Hi Lucy Hawking! What is your job – can you describe a typical day in your work life?
My job is to work with scientists, astronauts and technology experts to find ways to write about their work for a young audience. I do this through story telling – finding a way to weave an adventure story around their research or their experiences. It’s very fun and super cool – only sometimes it gets difficult to include as much information as I would like into a story line!
I don’t really have typical days – I do lots of events, festivals and schools visits as well as trips abroad. But if I’m at home, I try to write for as many hours as possible in the day! I’m great at distracting myself from work and have to stop myself from finding other ‘urgent’ tasks to get on with! But I love writing so once I’m at the computer, hours can pass without me really noticing.
How did you get into space science?
I got into space science when I started work on the first adventure novel for young readers that I wrote with my father, Stephen Hawking. Because I grew up in a very pro-science family, I already had lots of opportunity to engage with scientific topics. But writing about space made it come alive for me and I hope that Space Diary will do the same.
What interests did you have as a child?
I was very interested in natural history as a child and the environment. I’ve always loved reading – I was a book worm from a very early age. I also took part in loads of plays and musicals – I really enjoyed performing and still love going to the theatre to see shows.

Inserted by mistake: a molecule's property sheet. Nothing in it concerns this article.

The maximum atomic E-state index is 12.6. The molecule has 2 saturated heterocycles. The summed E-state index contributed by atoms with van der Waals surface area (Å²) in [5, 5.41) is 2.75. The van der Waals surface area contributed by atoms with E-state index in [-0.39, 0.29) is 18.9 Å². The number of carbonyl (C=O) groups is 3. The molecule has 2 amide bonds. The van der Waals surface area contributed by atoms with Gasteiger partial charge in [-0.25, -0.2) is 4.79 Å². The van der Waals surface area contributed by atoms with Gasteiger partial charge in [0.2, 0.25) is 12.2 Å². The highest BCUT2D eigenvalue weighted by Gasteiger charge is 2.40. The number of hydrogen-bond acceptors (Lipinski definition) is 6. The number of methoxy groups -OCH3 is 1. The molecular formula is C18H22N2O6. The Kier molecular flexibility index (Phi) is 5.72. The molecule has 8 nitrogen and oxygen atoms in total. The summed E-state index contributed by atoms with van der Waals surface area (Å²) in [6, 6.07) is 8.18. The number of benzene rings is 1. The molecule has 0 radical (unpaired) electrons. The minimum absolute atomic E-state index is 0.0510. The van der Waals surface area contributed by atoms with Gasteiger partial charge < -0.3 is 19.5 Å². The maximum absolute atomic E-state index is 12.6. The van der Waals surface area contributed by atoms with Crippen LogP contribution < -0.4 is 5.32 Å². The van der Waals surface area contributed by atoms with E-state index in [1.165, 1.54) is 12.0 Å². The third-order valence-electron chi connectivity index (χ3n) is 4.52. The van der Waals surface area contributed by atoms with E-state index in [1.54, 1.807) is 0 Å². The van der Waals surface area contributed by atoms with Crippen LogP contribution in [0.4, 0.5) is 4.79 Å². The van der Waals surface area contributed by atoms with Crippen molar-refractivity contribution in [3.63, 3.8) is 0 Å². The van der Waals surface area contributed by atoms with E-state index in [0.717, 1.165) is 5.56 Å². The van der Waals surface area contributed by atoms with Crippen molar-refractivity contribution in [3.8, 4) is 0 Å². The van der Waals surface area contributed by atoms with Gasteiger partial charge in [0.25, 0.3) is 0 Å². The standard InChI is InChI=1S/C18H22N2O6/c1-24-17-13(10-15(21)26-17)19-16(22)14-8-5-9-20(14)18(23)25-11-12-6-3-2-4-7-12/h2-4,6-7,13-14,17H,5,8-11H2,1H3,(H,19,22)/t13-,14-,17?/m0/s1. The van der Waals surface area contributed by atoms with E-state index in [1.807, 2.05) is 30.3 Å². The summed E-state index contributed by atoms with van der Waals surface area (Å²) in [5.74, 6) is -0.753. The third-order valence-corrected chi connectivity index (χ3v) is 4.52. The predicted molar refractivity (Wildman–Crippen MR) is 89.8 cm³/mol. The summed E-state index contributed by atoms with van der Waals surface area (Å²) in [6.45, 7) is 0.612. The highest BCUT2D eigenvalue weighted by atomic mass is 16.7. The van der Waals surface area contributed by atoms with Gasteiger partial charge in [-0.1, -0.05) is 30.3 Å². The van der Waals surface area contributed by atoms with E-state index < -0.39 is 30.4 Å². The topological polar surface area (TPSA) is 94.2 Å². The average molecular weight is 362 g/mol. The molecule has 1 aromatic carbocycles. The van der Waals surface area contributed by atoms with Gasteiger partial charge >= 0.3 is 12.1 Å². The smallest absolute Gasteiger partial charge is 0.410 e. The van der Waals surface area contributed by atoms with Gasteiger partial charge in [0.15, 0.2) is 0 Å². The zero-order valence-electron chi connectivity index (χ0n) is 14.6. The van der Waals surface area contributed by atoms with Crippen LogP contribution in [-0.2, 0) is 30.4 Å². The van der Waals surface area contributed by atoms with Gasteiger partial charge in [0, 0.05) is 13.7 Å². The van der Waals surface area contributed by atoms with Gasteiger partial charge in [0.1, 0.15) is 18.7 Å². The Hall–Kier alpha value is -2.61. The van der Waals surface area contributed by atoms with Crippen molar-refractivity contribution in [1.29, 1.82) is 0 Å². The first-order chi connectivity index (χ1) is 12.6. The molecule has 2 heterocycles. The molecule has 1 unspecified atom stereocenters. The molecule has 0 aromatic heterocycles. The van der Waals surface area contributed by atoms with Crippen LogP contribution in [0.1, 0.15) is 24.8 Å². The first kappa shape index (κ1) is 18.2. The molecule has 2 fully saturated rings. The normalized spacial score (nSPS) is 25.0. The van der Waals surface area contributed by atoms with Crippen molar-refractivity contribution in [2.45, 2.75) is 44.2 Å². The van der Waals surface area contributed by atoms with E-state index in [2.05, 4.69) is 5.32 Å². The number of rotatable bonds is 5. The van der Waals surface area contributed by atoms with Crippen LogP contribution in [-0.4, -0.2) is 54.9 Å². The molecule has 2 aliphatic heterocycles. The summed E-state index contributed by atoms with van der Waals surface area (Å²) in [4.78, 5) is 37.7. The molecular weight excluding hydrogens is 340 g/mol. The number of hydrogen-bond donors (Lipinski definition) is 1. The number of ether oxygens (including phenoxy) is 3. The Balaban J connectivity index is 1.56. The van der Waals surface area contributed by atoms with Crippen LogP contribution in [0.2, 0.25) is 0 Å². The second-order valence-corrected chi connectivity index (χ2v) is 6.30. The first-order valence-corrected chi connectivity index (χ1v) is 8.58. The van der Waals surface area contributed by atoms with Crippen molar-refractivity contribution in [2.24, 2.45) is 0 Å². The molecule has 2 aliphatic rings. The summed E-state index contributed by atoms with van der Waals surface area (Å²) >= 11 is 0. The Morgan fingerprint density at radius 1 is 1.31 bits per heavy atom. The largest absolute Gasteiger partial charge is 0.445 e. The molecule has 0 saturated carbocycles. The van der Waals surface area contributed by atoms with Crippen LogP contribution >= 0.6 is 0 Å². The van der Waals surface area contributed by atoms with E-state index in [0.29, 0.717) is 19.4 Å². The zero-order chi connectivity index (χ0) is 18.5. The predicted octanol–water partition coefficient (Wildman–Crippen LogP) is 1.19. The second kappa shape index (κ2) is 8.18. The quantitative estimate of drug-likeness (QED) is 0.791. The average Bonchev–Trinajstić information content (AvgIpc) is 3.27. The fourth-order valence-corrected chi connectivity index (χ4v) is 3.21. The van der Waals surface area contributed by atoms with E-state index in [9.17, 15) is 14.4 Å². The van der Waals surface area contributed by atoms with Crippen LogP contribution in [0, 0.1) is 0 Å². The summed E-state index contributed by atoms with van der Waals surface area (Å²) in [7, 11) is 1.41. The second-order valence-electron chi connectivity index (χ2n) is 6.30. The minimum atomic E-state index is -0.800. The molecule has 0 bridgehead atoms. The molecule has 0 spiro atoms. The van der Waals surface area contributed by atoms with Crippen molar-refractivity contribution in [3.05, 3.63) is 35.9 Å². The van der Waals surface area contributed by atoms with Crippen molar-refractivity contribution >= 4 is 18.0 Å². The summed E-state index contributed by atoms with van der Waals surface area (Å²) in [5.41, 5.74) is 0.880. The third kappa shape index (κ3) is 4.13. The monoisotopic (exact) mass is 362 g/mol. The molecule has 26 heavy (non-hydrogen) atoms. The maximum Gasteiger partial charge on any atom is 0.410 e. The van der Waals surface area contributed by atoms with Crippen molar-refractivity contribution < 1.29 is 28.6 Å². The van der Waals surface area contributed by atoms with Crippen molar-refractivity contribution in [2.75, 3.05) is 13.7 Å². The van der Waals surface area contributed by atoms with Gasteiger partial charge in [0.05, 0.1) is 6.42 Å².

If you weren’t an author what would you be?
If I wasn’t an author, I would be a journalist which was my first profession. In my fantasy world, if I wasn’t an author I would be an ice dancer!
How did you celebrate Tim Peake’s launch into space?
I was at the Science Museum with the rest of Space Diary team to watch the launch which was super exciting! There were hundreds of fans and the cheering when his space ship took nearly raised the root! It was a great day.
What advice would you give your eight-year-old self about building a career in space?
I would tell my 8 year old self something an astronaut said to me! He told me that the best advice is to work hard at school and do well in a range of subjects. The space industry needs people with lots of different skills, from maths to communication. He also told me that the best food to eat for breakfast before travelling into space is a banana!
The Principia Mission Space Diary is one of nine education projects funded by the UK Space Agency and the European Space Agency, to support the education aims of Tim Peake’s mission to the International Space Station. Find out more about the Principia education projects here.